Josh Hawley had a few questions about how Apple found the money to buy back $ 58 billion in stock over the past year.
“I just want to focus on one major source of this revenue,” the Republican senator told Apple’s lawyer. “It’s not innovation, it’s not research and development. These are the monopoly rents that you collect on your app store. “
I suspect that, unlike me, you had better things to do on Wednesday than watching the Senate Antitrust Subcommittee hearing on Apple and Google’s mobile app stores. But if you’ve signed in and aren’t an economist, you might have been baffled by this exchange. What is a monopoly rent – a term that was mentioned many times in the hearing – and why is it bad? What does this have to do with app stores?
In economics, the concept of rent refers to the money a business earns in addition to what it would earn in an efficient and competitive market. In other words, it is money that is not earned by actually creating value. When companies lobby the government for tax relief or a special regulatory favor, they are often accused of “rent seeking”. It is a pejorative term, and the precise limits of it are to be debated; it can be difficult to distinguish between fair profits and unreasonable rents. But the basic premise is that companies should try to get rich by improving their products and services, not by playing with the system.
Rents are a central concern of antitrust law. One of the most basic reasons monopolies are bad is that when a company takes control of a market, it can raise prices without fear of being undercut by its competitors. A “monopoly rent” is therefore the money that a monopolist earns not because he offers the best product or service, but simply because he has the power to charge more. This is exactly what the subcommittee accused Apple and Google of doing. Every business requires app developers to use their payment systems for digital purchases made in apps downloaded through their stores. And each takes up to 30% off those purchases. This fact costs companies like Spotify, which testified at the hearing, a huge sum of money, because Google and Apple control the entire market for mobile operating systems: any customer who signs up on her phone, rather than her computer, should go. via the App Store toll. (Technically, Google allows apps to be “parallel loaded,” without using its App Store, but in practice not many people bother to do so.) Commission is also at the heart of video game developer Epic’s civilian. antitrust prosecutions against both companies. And, according to the senators who have taken Apple and Google to the task, it is leading app developers to pass these higher costs on to consumers.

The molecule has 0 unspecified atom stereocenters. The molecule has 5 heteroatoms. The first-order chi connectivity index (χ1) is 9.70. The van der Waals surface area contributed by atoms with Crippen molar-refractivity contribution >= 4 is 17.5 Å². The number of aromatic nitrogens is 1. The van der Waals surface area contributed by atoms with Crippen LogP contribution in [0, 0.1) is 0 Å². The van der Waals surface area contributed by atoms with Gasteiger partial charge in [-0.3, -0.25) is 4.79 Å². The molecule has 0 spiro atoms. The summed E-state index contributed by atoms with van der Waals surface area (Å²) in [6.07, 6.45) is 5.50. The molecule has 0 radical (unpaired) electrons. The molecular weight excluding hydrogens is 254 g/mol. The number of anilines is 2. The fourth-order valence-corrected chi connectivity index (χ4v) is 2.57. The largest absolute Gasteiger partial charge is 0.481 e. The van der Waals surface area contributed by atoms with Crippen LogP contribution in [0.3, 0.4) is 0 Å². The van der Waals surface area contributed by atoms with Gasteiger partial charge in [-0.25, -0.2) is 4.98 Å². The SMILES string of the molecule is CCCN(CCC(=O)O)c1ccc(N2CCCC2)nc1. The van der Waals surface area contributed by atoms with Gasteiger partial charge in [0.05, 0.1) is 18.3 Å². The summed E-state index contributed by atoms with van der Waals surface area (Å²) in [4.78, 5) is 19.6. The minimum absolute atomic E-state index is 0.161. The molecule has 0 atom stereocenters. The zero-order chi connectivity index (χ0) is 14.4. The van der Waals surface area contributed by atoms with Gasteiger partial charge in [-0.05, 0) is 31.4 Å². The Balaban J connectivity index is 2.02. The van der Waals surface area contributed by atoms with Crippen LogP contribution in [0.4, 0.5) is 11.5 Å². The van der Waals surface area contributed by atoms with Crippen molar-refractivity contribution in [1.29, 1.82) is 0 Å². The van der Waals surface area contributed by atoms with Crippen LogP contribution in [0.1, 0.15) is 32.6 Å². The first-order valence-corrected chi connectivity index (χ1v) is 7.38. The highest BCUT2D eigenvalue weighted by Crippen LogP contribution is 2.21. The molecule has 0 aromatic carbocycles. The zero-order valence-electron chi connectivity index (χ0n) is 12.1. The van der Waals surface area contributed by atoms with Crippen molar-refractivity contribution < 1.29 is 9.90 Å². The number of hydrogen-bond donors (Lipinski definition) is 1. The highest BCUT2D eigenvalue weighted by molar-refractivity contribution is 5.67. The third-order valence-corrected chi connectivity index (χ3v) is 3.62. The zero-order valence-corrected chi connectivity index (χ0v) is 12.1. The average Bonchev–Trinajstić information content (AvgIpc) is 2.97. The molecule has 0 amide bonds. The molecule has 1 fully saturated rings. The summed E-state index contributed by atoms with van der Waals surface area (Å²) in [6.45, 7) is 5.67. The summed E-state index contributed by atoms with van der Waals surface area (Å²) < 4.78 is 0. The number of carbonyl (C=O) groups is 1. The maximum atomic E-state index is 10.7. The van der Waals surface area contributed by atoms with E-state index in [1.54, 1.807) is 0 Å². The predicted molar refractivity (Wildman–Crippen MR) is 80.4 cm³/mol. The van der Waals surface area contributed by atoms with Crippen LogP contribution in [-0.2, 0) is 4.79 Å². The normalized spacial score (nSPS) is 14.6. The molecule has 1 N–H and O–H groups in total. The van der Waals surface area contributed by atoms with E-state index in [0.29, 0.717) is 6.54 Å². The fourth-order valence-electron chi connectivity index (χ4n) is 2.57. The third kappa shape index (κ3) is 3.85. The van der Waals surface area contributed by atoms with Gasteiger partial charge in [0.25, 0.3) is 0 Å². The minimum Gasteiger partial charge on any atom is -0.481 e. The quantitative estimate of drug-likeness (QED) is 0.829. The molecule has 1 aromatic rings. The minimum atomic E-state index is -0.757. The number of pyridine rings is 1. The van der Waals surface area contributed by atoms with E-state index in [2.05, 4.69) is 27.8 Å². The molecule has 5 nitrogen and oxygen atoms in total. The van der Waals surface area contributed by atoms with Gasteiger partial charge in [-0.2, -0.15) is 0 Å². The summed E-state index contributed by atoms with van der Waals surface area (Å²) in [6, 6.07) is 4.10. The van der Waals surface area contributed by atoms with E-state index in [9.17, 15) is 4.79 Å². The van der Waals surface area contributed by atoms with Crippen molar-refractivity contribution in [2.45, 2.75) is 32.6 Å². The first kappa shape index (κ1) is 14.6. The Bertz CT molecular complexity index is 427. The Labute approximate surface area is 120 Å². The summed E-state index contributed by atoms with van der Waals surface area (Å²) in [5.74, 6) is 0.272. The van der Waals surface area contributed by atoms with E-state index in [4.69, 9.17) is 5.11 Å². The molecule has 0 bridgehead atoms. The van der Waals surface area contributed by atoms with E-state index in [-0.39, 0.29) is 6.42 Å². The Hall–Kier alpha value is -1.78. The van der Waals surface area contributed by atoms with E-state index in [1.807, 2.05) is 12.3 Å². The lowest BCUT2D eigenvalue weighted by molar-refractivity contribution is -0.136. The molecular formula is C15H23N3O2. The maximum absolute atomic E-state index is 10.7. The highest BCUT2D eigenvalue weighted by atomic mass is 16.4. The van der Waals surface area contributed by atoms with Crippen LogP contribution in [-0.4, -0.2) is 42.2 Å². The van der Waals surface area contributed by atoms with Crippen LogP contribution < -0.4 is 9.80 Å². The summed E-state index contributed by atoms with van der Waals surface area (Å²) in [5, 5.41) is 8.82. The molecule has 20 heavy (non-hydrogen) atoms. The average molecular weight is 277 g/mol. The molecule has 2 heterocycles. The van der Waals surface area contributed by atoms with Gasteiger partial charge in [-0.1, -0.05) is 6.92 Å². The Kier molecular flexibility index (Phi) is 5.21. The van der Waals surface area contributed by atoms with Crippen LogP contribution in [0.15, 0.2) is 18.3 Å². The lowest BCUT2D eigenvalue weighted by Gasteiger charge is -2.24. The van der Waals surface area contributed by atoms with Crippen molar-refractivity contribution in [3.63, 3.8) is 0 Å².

At the hearing, representatives from Google and Apple argued that most developers don’t end up paying the 30% rate. But they also insisted that the commission, which the biggest and most revenue-generating apps must pay, is competitive and meets industry standards. The problem is, they represent all of American industry. And no member of the antitrust subcommittee, neither of the parties, seemed convinced that the tens of billions of dollars in annual revenues that companies make through the commission represent anything close to what ‘they would win if they didn’t have such control over the app market. As subcommittee chair Amy Klobuchar said towards the end of the hearing, summing up the views of her fellow Democrats and Republicans: “I just think there is something very complicated about this. .